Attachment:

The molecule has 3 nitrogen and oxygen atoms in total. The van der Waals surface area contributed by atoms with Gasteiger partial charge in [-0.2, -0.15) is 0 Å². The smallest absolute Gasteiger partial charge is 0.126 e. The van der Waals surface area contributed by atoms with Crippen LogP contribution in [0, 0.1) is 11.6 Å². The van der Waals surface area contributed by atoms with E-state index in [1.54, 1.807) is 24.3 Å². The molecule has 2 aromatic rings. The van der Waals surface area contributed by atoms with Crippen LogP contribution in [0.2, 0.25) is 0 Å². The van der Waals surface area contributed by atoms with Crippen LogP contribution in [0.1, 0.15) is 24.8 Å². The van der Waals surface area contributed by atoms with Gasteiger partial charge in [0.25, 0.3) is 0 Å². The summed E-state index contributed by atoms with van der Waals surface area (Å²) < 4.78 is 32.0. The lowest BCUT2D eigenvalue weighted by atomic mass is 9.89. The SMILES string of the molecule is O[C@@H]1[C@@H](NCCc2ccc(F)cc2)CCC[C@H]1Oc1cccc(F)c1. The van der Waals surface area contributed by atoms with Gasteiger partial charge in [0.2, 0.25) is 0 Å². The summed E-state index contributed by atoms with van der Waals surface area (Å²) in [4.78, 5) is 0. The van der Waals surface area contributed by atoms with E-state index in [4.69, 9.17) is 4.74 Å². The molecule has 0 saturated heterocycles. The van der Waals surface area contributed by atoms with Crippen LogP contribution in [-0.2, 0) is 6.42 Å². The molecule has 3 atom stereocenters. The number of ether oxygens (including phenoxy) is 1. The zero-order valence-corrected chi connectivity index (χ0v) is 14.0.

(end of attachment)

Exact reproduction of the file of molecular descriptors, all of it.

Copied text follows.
The molecule has 3 nitrogen and oxygen atoms in total. The van der Waals surface area contributed by atoms with Gasteiger partial charge in [-0.2, -0.15) is 0 Å². The smallest absolute Gasteiger partial charge is 0.126 e. The van der Waals surface area contributed by atoms with Crippen LogP contribution in [0, 0.1) is 11.6 Å². The van der Waals surface area contributed by atoms with E-state index in [1.54, 1.807) is 24.3 Å². The molecule has 2 aromatic rings. The van der Waals surface area contributed by atoms with Crippen LogP contribution in [0.2, 0.25) is 0 Å². The van der Waals surface area contributed by atoms with Crippen LogP contribution in [0.1, 0.15) is 24.8 Å². The van der Waals surface area contributed by atoms with Gasteiger partial charge in [0.25, 0.3) is 0 Å². The summed E-state index contributed by atoms with van der Waals surface area (Å²) < 4.78 is 32.0. The lowest BCUT2D eigenvalue weighted by atomic mass is 9.89. The SMILES string of the molecule is O[C@@H]1[C@@H](NCCc2ccc(F)cc2)CCC[C@H]1Oc1cccc(F)c1. The van der Waals surface area contributed by atoms with Gasteiger partial charge in [0.2, 0.25) is 0 Å². The summed E-state index contributed by atoms with van der Waals surface area (Å²) in [4.78, 5) is 0. The van der Waals surface area contributed by atoms with E-state index in [4.69, 9.17) is 4.74 Å². The molecule has 0 saturated heterocycles. The van der Waals surface area contributed by atoms with Crippen LogP contribution in [-0.2, 0) is 6.42 Å². The molecule has 3 atom stereocenters. The number of ether oxygens (including phenoxy) is 1. The zero-order valence-corrected chi connectivity index (χ0v) is 14.0.